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Restoration of wild-type conformation and activity of a temperature-sensitive mutant of p53 (p53(V272M)) by the cytoprotective aminothiol WR1065 in the esophageal cancer cell line TE-1.

Group of Molecular Carcinogenesis, International Agency for Research on Cancer, Lyon, France.
Molecular Carcinogenesis (Impact Factor: 4.77). 04/2002; 33(3):181-8.
Source: PubMed

ABSTRACT The aminothiol WR1065, the active metabolite of the cytoprotector amifostine, exerts its antimutagenic effects through free-radical scavenging and other unknown mechanisms. In an earlier report, we showed that WR1065 activates wild-type p53 in MCF-7 cells, leading to p53-dependent arrest in the G(1) phase of the cell cycle. To determine whether WR1065 activates p53 by modulating protein conformation, we analyzed its effects on p53 conformation and activity in the esophageal cancer cell line TE-1. This cell line contains a mutation in codon 272 of p53 (p53(V272M), with methionine instead of a valine), conferring temperature-sensitive properties to the p53 protein. At the nonpermissive temperature (37 degrees C), p53(V272M) adopts the mutant p53 conformation (nonreactive with the antibody PAb1620), does not bind specifically to DNA, and is not activated in response to DNA-damaging treatment. However, treatment with 0.5-4 mM WR1065 partially restored wild-type conformation at 37 degrees C, stimulated DNA binding activity, and increased the expression of p53 target genes WAF-1, GADD45, and MDM2, leading to cell-cycle arrest in G(1). These results suggest that WR1065 activates p53 through a mechanism distinct from DNA-damage signaling, which involves modulation of p53 protein conformation.

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    • "The reactivation of p53 in mouse tumor models has been shown to be a highly effective therapeutic strategy (Martins et al., 2006; Ventura et al., 2007; Xue et al., 2007). Several small molecules have been claimed to reactivate mutant p53, including CP-31398, WR-1065, PRIMA-1 and MIRA-1 (Bykov et al., 2002; Bykov et al., 2005; Foster et al., 1999; North et al., 2002). With the exception of one compound, WR1065, all have been identified using traditional chemical screens (Bykov et al., 2002; Bykov et al., 2005). "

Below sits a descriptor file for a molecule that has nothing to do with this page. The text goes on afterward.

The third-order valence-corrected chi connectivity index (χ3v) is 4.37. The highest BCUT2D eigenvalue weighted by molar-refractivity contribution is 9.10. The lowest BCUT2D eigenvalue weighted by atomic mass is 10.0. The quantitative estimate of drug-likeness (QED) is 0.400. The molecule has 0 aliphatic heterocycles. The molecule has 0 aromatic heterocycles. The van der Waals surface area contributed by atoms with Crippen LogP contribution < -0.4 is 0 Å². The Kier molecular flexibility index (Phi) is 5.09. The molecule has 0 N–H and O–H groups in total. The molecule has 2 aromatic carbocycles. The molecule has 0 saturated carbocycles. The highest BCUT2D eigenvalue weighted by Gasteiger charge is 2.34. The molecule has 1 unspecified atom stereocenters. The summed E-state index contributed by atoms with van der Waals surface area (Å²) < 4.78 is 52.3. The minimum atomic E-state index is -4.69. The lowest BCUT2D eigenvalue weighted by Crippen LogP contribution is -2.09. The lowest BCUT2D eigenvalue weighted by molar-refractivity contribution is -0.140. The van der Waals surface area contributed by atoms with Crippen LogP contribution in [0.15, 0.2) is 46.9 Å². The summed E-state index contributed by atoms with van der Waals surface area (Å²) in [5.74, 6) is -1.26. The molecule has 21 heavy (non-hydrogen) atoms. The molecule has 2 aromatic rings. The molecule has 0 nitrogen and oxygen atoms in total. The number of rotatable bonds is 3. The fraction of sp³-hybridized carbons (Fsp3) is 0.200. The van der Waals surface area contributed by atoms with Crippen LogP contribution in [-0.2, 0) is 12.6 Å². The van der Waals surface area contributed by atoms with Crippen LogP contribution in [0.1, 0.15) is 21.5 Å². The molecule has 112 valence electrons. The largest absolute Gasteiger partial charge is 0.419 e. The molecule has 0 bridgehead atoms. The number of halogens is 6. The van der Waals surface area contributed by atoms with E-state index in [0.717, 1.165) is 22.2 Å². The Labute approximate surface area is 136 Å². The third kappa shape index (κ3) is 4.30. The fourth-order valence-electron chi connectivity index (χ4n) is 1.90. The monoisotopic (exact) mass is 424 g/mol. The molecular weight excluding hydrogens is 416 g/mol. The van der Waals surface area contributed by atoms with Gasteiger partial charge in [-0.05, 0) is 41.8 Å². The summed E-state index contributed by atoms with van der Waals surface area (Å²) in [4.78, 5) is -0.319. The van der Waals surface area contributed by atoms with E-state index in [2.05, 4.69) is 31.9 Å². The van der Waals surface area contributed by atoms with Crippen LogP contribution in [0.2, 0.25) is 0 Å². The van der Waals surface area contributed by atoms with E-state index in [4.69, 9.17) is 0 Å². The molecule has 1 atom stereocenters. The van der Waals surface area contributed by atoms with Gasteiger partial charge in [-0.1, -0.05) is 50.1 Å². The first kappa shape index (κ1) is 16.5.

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    • "In fact, the structure of wild-type p53 itself naturally comprises unfolded regions and displays high tendency to aggregation (Sakaguchi et al., 1998; Bell et al., 2002; Veprintsev et al., 2006). The prototype of these reactivating agents are CP-31398 (Foster et al., 1999) ellipticine (Shi et al., 1998), (North et al., 2002), MIRA-1 (Bykov et al., 2005), RITA (Grinkevich et al., 2009), and PRIMA-1 (Lambert et al., 2009). A third category of reactivating molecules is represented by short peptides encompassing the C-terminal region of p53 that, when introduced into tumor cells harboring p53 mutants, lead to induction of p53-regulated genes and apoptosis (Selivanova et al., 1997). "
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    • "The peptide was shown to stabilize wild-type and mutant p53 in vitro (Friedler et al., 2002) and elevated the activity of mutant p53 in cancer cell lines (Issaeva et al., 2003). There have been numerous reports of other molecules that restore mutant p53 activity in cells (Bykov et al., 2002; Bykov et al., 2005; Foster et al., 1999; North et al., 2002). However, how these molecules reactivate p53 or, in the case of those that are known not to bind wild-type or mutant p53 (i.e., CP-31398), induce p53-like effects remains uncertain. "
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